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The Week In Sports

Apr 30, 2016
Copyright 2016 NPR. To see more, visit http://www.npr.org/.

Copyright 2016 NPR. To see more, visit http://www.npr.org/.

One photo of a pensive Congolese woman in her distinctive makeup could be mistaken for a Renaissance painting. Another, of a coal plant sending smoke plumes over a town in China, looks like a still from a 1950s propaganda film. And another, of a little girl yawning during an Indonesian festival, will just make you smile.

When I meet the captured ISIS fighter, he doesn't look much like the bombastic murderers in the propaganda videos.

Ahmed Darwish, 29, is slight, hunched and shuffling in orange plastic sandals, wincing in pain as he walks into a police station in Rumeilan, northern Syria, escorted by the Kurdish fighters who captured him running away after a battle. His arms are bandaged and head is wounded: he was struck in a coalition airstrike in support of the anti-ISIS forces.

It's a well-worn (if not-entirely-agreed-upon) idea that college makes people more liberal. But a new report adds a twist to this: the most educated Americans have grown increasingly liberal over the last couple of decades.

Motor vehicle crashes are the leading causes of death for teenagers in the United States, and alcohol is involved in 1 out of 4 of those crashes. The stronger a state's restrictions on alcohol overall, the lower the teen death toll, a study finds.

Policies aimed at the general population were more effective than those targeting teens, the study found. They included regulations that limit the hours alcohol can be sold and the density of alcohol outlets in a particular area, as well as taxes on alcohol sales.

Raed Al Saleh has seen the city of Aleppo in dire straits before. As the head of the Syrian Civil Defense, he leads missions to find survivors after air raids and missile strikes.

But this week even he was shocked by the intensity of the attacks. The past few days in Aleppo are the worst the city has seen since the Syrian uprisings began five years ago, he says.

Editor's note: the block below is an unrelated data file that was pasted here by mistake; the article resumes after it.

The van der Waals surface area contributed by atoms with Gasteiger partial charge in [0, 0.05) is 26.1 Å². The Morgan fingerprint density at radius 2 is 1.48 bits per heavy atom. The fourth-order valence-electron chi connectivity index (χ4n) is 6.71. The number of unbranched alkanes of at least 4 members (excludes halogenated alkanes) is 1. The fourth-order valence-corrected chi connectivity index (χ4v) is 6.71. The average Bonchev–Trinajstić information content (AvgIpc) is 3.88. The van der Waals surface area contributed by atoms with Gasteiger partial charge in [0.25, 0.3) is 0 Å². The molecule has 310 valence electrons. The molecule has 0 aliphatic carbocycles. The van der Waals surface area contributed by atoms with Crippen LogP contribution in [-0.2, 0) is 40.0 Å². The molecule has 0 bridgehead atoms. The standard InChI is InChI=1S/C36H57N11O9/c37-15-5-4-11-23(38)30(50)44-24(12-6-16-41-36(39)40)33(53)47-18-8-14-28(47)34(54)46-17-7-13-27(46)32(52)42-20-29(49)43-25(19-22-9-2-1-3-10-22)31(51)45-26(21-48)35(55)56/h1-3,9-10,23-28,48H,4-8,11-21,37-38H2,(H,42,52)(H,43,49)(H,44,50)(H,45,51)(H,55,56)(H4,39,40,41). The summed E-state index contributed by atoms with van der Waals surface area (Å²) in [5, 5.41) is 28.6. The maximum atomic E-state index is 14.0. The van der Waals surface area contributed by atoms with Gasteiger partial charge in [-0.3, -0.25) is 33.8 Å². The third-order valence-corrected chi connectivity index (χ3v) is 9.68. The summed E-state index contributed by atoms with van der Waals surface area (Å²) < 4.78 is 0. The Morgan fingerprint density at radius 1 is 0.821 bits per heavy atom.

Just when health officials think the Ebola outbreak is over in West Africa, the virus pops up again seemingly out of the blue. It's happened at least five times so far.

Now scientists are starting to figure out why: The virus can lie dormant in a survivor for more than year and then re-emerge to infect others.

The bald eagle may soon have a large, furry friend: The North American bison is on the verge of being named the first national mammal of the United States.

The House approved the National Bison Legacy Act on Tuesday, and it passed the Senate on Thursday. Now it's awaiting President Obama's signature to become law.

A friend of the man accused of shooting and killing nine people in a historically black church in Charleston, S.C., last year has pleaded guilty to failing to report a crime and lying to federal investigators.

Joey Meek, 21, could get up to eight years in prison, reports South Carolina Public Radio's Alexandra Olgin. She adds that attorney Deborah Barbier spoke on Meek's behalf in court on Friday, saying:

The Pentagon's final report on the deadly U.S. airstrike on a Médecins Sans Frontières trauma center in Kunduz, Afghanistan, last October concludes the incident was caused by "human errors, compounded by process and equipment failures."

Copyright 2016 NPR. To see more, visit http://www.npr.org/.

Copyright 2016 NPR. To see more, visit http://www.npr.org/.

Copyright 2016 NPR. To see more, visit http://www.npr.org/.

Copyright 2016 NPR. To see more, visit http://www.npr.org/.

What do you get in Cracker Jack? A QR code, apparently.